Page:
“The view is that Russia is looking at the whole problem in the Middle East from the old position of the Cold War,” he said. “Wherever America is, they have to spoil the game. They don’t have any principles. Their only policy is to counter the Americans.”

That is not the case, countered Fyodor Lukyanov, chairman of the Moscow-based Council on Foreign and Defense Policy. Rather, he said, it is Saudi Arabia and its Gulf allies that “are trying to play great games themselves ... and arrogantly casting stones in a glass house.”

Russian intentions in the region are rooted in many concerns, but foremost among them is Moscow’s determination “to emphasize Russia’s role in the world as an indispensable nation, especially vis-à-vis American helplessness to settle problems,” he said.

The intent is already being felt. Iraqi Prime Minister Nouri al-Maliki, who was elected after the 2003 American invasion, has made two trips to Moscow in the past year and none to Washington. His talks were focused on a $4 billion defense deal under which Russia will supply Iraq with a wide range of armaments, including jet fighters, which are expected to be delivered soon.

The size of the deal is dwarfed by the more than $18 billion worth of arms deals concluded between Iraq and the United States over the past eight years. But key elements of those — including coveted F-16 fighter jets — have yet to arrive.

Iraqi officials say they turned to Russia only because they were frustrated by the slow pace of U.S. arms deliveries at a time when the war in neighboring Syria has heightened anxieties about the country’s stability.

Russia, concerned about escalating violence in Iraq, “sees a vacuum there, which she is trying to fill,” Lukyanov said.

Meanwhile, strains between Egypt’s new military-backed rulers and the United States have led Egyptian leaders to encourage Russian advances. A Russian tourism delegation visited the country to explore ways of expanding visits by Russians at a time when most Westerners have been staying away, and interim Egyptian Foreign Minister Nabil Fahmy, a Boston University and World Bank alumnus with close connections to the United States, chose Moscow for his first visit beyond the region in his new job.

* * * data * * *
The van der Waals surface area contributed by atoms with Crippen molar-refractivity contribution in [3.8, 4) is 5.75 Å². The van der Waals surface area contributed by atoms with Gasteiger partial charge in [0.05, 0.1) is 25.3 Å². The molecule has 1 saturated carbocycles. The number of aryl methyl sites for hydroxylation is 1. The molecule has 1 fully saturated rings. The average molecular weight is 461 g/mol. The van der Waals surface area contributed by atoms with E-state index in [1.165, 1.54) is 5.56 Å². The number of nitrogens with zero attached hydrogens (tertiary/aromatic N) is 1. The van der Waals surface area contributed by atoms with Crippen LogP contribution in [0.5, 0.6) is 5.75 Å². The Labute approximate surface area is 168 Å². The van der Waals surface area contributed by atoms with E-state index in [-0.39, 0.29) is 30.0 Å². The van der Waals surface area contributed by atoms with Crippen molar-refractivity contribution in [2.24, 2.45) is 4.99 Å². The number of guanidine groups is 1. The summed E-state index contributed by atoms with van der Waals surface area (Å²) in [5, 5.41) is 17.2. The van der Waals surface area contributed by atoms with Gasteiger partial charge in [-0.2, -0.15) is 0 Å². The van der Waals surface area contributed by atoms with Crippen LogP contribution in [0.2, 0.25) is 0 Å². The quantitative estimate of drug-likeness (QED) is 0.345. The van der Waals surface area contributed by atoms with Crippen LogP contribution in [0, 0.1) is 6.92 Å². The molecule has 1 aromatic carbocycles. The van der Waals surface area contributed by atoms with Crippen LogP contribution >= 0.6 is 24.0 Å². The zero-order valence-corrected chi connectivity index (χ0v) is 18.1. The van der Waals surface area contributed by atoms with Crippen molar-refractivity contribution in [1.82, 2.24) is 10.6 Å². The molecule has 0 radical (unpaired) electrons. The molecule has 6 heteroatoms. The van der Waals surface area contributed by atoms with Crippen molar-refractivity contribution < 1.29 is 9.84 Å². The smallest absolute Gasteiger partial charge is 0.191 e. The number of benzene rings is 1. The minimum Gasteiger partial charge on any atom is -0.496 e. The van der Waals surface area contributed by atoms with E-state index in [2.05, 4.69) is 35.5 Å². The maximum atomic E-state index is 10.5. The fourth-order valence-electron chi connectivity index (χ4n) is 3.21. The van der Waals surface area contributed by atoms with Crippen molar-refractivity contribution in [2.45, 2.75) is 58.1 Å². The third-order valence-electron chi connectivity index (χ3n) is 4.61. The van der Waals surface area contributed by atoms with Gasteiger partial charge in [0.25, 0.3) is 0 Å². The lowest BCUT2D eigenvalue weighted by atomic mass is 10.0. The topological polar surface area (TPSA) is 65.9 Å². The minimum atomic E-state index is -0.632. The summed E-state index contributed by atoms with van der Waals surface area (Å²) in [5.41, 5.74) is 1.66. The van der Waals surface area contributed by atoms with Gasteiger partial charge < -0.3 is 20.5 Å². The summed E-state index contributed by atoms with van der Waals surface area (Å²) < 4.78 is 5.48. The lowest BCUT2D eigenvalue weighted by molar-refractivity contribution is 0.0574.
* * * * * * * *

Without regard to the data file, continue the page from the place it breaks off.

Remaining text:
Although many U.S. allies in the Middle East are frustrated with the Obama administration’s policies, it is unlikely any would seriously contemplate abandoning Washington altogether in favor of Moscow, if only because the military imbalance between the two countries is so great, said Salman Shaikh, director of the Brookings Doha Center in Qatar.

Only the United States, with its extensive network of military bases around the region and superior military technology, can offer the kind of security guarantees that jittery Arab nations seek, he said.

Gulf Research Center’s Alani, who consults closely with Gulf leaders, acknowledged the dependence.

“With all our complaining, it is not going to happen,” Alani said of the likelihood that regional powers would shift allegiances. “We understand there is no alternative, and we have to live with all the faults of U.S. policy. “But that doesn’t mean we are not looking around.”